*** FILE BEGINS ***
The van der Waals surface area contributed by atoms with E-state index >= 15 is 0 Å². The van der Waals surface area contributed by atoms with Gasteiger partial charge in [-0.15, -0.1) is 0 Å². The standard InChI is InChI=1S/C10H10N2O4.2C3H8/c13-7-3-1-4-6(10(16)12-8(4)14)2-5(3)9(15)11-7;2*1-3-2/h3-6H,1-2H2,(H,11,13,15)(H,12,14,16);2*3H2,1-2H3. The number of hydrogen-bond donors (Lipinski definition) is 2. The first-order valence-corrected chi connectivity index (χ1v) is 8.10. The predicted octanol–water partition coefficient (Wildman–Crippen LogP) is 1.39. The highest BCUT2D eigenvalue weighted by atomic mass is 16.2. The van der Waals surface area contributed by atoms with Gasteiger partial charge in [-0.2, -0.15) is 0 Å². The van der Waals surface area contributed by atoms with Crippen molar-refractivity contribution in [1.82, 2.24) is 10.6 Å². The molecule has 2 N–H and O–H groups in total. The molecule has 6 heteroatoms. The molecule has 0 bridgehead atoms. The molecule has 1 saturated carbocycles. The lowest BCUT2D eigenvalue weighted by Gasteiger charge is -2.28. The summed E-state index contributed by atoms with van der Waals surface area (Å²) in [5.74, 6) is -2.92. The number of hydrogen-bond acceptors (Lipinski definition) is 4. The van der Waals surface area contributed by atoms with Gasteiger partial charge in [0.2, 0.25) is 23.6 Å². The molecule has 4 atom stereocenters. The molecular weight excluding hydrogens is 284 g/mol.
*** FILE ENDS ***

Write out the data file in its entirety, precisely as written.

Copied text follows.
The van der Waals surface area contributed by atoms with E-state index >= 15 is 0 Å². The van der Waals surface area contributed by atoms with Gasteiger partial charge in [-0.15, -0.1) is 0 Å². The standard InChI is InChI=1S/C10H10N2O4.2C3H8/c13-7-3-1-4-6(10(16)12-8(4)14)2-5(3)9(15)11-7;2*1-3-2/h3-6H,1-2H2,(H,11,13,15)(H,12,14,16);2*3H2,1-2H3. The number of hydrogen-bond donors (Lipinski definition) is 2. The first-order valence-corrected chi connectivity index (χ1v) is 8.10. The predicted octanol–water partition coefficient (Wildman–Crippen LogP) is 1.39. The highest BCUT2D eigenvalue weighted by atomic mass is 16.2. The van der Waals surface area contributed by atoms with Gasteiger partial charge in [-0.2, -0.15) is 0 Å². The van der Waals surface area contributed by atoms with Crippen molar-refractivity contribution in [1.82, 2.24) is 10.6 Å². The molecule has 2 N–H and O–H groups in total. The molecule has 6 heteroatoms. The molecule has 0 bridgehead atoms. The molecule has 1 saturated carbocycles. The lowest BCUT2D eigenvalue weighted by Gasteiger charge is -2.28. The summed E-state index contributed by atoms with van der Waals surface area (Å²) in [5.74, 6) is -2.92. The number of hydrogen-bond acceptors (Lipinski definition) is 4. The van der Waals surface area contributed by atoms with Gasteiger partial charge in [0.2, 0.25) is 23.6 Å². The molecule has 4 atom stereocenters. The molecular weight excluding hydrogens is 284 g/mol.